In my column about problems with the city’s justice center proposal, I used Eskenazi Hospital’s campaign for a bond issue as evidence Indianapolis citizens will support public projects—even when they require a tax increase—when they see those projects as well-conceived and necessary.
Last week, I had the opportunity to tour Eskenazi with Matt Gutwein, CEO of the Health & Hospital Corp. of Marion County. I came away more convinced than ever that Eskenazi’s planning process can teach us important lessons about the proper approach to public projects.
The hospital building and grounds are a major contribution to the city’s built environment and IUPUI’s campus. The architecture and landscape are stunning and inviting. As we toured the building, however, it also became clear that every decision, no matter how seemingly minor—materials, lighting, placement of equipment, choice of artworks, views from patient windows, the “sky farm” on the roof—was the result of meticulous research.
For each area, there was a reason: We did this in this way because …
Planning took three years, and included all stakeholders: maintenance workers, nursing staff, doctors and especially patients. Nor was their participation a “one-off”—after the initial input. The hospital built a model of a patient room in a warehouse, and brought the stakeholders back to critique it. Literally hundreds of people were involved.
The goal was to have every aspect of the design focus on health and wellness.
Unlike other hospitals, Eskenazi doesn’t survive financially on fee-for-service billings. Both its mission and its economic model require keeping people well.
Evidence of thoughtful planning with a laser-like focus on patient comfort and safety is everywhere. (Those of us who have lost our bearings in disorienting and intimidating corridors while visiting hospitalized friends will also appreciate the intuitive, color-coded design.)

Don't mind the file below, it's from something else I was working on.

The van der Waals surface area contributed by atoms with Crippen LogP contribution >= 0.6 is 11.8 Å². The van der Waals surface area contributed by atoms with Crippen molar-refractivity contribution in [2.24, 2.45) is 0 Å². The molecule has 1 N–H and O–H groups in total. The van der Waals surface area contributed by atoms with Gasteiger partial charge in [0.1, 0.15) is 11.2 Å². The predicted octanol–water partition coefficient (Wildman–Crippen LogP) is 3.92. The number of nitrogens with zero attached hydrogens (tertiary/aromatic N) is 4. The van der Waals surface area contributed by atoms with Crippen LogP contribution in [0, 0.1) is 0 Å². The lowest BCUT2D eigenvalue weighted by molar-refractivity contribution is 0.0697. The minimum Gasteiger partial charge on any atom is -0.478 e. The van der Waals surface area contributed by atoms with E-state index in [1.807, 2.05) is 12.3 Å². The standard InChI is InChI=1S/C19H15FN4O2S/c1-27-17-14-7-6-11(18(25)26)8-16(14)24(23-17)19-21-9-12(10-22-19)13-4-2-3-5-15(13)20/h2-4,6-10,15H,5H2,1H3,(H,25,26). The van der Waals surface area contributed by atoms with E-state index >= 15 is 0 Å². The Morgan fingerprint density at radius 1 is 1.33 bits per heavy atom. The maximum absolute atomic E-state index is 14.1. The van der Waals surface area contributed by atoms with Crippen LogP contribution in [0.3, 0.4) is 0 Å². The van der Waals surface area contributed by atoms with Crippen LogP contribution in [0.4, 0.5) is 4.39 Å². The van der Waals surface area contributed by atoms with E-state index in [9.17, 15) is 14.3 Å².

The result of what I would characterize as “evidence-based planning” is a cost-effective, high-quality and efficient facility. By taking advantage of the opportunity to reorganize care delivery for all departments, planners eliminated wasted space.
As a result, the hospital serves 20 percent more patients in one-third the amount of space, uses 45 percent less energy, and has 12 percent lower operating costs than its predecessor. And although the cost of the facility was an eye-popping $754 million, that still brought it within the lowest quartile of hospital construction costs.
When it came time for the referendum campaign, proponents were armed with ample evidence that the project represented a sound investment.
When Gutwein and his board asked citizens to support a $600 million bond issue, it was 2009—the bottom of the Great Recession. And yet 85 percent of voters said yes. The referendum won in every one of the county’s 522 precincts.
What struck me most about this facility, which is substantially although not entirely devoted to care of low-income patients, was its quality. Too often, public buildings devoted to serving powerless or marginalized populations are substandard, often privatized in order to be cheaply built, and conveying a message to users that they are “lesser citizens” undeserving of well-built and well-tended environments.
Our public buildings and physical infrastructure say a lot about us as a community: what we value, how we see ourselves, and whether we are building for the future.
Eskenazi is an example of how to do it right.•
Kennedy is a professor of law and public policy at the School of Public and Environmental Affairs at IUPUI. She blogs regularly at www.sheilakennedy.net. She can be reached at firstname.lastname@example.org. Send comments on this column to email@example.com.